American authorities will not refrain from searching for signs of illegal financial activity using private documents exposed after a law firm was hacked. If you tried hiding your ill-gotten gains or avoid paying tax by working with Mossack Fonseca you should not expect American watchdogs to overlook it just for respecting your privacy.
The “Panama Papers” are 11.5 million confidential documents regarding more than 214,000 offshore companies. The papers exposed the workings of celebrities such as Jackie Chan and Simon Cowell as well as of politicians from Argentina, Iceland, Saudi Arabia, Ukraine, and the United Arab Emirates. Interestingly, no American individuals or companies have been exposed yet.
Asked about the subject at a conference on Wednesday, Kara Novaco Brockmeyer, head of the U.S. Securities and Exchange Commission Foreign Corrupt Practices Act (FCPA), answered: “We look at all public sources.” This likely means that they will not make a special case for this “public source” just because Mossack Fonseca claims it was hacked and the information stolen.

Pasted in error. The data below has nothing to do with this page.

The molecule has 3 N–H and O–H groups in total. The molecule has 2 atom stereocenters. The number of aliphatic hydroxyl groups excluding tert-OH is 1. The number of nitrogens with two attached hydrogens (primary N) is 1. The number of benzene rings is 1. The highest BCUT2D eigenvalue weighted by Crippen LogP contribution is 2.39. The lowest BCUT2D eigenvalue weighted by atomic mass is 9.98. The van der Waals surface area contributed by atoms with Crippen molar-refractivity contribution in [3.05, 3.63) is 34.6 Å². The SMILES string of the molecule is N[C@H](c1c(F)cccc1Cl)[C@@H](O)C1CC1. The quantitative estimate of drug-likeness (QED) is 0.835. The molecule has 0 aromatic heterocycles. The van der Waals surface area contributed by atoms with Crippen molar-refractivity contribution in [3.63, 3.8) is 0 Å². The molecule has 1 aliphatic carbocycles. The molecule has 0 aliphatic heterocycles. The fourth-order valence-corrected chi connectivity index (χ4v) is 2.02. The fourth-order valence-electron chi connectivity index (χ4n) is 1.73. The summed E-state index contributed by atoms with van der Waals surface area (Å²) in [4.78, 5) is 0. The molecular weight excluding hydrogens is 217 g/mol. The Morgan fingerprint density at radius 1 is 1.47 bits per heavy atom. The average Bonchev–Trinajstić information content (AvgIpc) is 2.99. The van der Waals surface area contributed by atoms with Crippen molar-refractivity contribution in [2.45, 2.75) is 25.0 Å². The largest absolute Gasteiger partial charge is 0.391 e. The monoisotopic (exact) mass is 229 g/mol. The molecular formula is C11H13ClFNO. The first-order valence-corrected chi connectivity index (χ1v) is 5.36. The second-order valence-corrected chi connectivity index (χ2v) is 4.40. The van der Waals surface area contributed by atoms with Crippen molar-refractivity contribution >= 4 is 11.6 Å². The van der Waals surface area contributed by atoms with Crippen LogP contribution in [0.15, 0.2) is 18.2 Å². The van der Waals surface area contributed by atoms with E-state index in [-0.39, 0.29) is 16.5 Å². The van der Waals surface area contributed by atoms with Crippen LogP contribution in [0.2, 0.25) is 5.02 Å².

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Across the pond the Financial Conduct Authority (FCA), the UK’s financial regulator, has sent a letter to around twenty banks giving them until 15 April to conduct initial investigations into any ties with law firm Mossack Fonseca, or to companies formed or managed by it. Mossack Fonseca was used by many groups including HSBC, UBS, Coutts, Rothschild and Credit Suisse to set up a large number of offshore concerns for their clients over the past 40 years.
Jürgen Mossack, co-founder of Mossack Fonseca, is reported to have said that “the firm had done nothing wrong and had become the subject of a witch hunt aimed at discrediting the legitimate industry of setting up offshore companies that are allowed to be used legally for both privacy and tax reasons.”